Foreign investors sold the largest amount of Japanese stocks since March last week amid signs of risk aversion.
(Bloomberg) — Foreign investors sold the largest amount of Japanese stocks since March last week amid signs of risk aversion.
They dumped ¥913 billion ($6.1 billion) of equities, more than three times as much as the previous week, data from Japan Exchange Group Inc. showed. It was the biggest sales on a net basis since the week ended March 10, when the collapse of Silicon Valley Bank shook markets globally. Japan’s Topix index fell 2.2% last week, while in the US, the S&P 500 Index lost 2.9%.
The increased selling is a sign that appetite from foreign investors has waned, after a massive ¥6.1 trillion of purchases last quarter, as the market become more expensive after a strong rally.
“A rise in US interest rates is hurting sentiment,” said Toshiya Matsunami, chief analyst at Nissay Asset Management. “Foreign investors tend to reduce risk exposure and take profits on assets that have done well when US stocks are falling.”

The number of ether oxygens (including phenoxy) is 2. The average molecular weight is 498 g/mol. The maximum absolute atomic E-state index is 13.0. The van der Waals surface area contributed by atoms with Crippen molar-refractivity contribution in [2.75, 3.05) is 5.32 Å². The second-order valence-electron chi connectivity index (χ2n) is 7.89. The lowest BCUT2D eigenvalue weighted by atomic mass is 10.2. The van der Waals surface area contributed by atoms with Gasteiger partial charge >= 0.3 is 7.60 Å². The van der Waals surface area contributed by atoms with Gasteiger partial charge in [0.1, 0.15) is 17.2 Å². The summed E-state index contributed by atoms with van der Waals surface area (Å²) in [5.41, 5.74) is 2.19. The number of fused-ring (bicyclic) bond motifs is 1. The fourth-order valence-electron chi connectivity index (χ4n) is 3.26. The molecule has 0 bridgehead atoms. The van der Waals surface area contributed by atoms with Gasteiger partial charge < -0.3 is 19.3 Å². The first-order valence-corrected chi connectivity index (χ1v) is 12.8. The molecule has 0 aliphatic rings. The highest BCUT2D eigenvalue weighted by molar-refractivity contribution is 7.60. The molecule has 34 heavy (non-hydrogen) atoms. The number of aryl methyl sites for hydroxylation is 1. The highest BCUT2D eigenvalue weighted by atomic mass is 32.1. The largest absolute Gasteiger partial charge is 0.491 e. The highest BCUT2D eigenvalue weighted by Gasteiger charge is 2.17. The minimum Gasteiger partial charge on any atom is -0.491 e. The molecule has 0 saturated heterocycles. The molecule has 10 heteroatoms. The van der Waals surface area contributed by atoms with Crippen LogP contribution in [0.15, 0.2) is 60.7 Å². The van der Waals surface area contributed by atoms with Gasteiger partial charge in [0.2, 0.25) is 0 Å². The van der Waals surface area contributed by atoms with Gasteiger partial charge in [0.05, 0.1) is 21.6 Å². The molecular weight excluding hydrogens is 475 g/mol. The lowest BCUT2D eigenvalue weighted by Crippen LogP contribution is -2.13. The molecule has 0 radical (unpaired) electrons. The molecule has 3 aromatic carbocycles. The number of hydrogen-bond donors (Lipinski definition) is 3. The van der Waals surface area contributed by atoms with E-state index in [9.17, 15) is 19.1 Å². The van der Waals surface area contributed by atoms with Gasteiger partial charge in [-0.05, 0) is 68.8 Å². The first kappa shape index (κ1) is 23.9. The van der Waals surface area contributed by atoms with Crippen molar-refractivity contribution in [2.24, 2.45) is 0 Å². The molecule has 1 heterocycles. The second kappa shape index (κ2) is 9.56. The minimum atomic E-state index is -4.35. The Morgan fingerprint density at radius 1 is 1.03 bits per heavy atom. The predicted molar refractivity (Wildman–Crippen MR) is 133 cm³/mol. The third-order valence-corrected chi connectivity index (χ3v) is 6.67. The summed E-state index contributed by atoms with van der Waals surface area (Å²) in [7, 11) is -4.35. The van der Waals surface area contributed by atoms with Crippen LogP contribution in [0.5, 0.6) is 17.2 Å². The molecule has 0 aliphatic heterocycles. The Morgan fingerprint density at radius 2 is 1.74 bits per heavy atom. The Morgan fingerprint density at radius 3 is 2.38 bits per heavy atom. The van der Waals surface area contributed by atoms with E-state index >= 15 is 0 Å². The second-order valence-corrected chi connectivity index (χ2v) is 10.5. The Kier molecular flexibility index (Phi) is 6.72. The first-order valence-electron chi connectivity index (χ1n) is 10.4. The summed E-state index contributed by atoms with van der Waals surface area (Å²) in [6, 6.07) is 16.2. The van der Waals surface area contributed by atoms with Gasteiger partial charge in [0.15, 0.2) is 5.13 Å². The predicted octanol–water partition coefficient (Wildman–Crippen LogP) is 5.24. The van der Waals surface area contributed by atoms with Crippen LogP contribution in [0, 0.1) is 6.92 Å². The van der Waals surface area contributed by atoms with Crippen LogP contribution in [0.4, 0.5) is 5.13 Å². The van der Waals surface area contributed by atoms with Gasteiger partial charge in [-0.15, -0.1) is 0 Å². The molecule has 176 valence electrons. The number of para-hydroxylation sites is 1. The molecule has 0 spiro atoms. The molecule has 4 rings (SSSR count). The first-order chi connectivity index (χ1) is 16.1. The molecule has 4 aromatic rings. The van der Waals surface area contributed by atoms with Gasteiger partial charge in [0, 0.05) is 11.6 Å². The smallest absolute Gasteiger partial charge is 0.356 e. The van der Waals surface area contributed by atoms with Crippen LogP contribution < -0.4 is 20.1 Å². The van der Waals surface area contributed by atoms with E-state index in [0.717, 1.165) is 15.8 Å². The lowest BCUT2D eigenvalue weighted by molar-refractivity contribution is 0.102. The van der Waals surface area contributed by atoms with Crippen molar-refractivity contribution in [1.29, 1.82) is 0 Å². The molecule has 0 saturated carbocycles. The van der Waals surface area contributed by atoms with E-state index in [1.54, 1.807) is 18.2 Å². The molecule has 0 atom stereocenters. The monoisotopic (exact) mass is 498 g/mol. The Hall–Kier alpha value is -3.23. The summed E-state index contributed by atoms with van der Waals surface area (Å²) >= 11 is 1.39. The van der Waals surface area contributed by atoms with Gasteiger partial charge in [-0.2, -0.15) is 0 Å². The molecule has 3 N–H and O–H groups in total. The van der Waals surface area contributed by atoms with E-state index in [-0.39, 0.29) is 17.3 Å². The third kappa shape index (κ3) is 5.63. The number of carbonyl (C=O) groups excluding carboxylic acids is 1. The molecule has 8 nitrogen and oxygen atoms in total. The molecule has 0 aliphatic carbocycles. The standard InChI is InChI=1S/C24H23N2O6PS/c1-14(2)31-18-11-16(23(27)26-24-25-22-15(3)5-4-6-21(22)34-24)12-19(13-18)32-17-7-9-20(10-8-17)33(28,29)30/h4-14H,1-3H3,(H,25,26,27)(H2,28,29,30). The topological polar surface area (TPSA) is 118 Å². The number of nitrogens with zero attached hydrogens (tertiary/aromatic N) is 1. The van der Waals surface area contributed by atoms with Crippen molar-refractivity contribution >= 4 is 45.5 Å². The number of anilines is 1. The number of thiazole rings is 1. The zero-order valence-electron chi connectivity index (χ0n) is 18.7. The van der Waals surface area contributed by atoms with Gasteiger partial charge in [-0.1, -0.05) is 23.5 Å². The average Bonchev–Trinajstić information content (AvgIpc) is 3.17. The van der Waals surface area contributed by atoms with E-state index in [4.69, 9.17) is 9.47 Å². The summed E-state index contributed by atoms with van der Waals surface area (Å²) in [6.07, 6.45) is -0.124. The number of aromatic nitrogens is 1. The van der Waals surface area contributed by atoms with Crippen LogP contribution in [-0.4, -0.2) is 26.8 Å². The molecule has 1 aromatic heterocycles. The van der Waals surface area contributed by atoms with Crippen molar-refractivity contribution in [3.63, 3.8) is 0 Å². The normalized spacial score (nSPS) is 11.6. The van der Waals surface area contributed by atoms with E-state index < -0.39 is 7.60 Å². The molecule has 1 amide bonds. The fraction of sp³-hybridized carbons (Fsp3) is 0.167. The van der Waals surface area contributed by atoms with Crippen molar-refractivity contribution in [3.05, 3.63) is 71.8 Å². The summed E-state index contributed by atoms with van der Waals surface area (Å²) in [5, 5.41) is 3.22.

The Topix hit a 33-year high earlier this month on hopes inflation will return to the world’s third-biggest economy and that growth will strengthen, on top of expectations of governance reforms and a boost from a cheap yen for exporters.
Read: Global Funds That Drove Topix Rally Are Now Risk to More Gains
The surge has boosted valuations for the Japanese market, with the Topix now trading at 14.8 times expected earnings, at premium over the MSCI Asia-Pacific index which is at 13.3 times. At the start of year, the Topix had a lower multiple than the pan-Asian index.
Taking into account futures contracts, overseas investors sold ¥1.25 trillion yen of equities, also the most on a weekly basis since March. In the other side of the equation Japanese individual investors bought a net ¥661 billion, the most since late March.
More stories like this are available on bloomberg.com
©2023 Bloomberg L.P.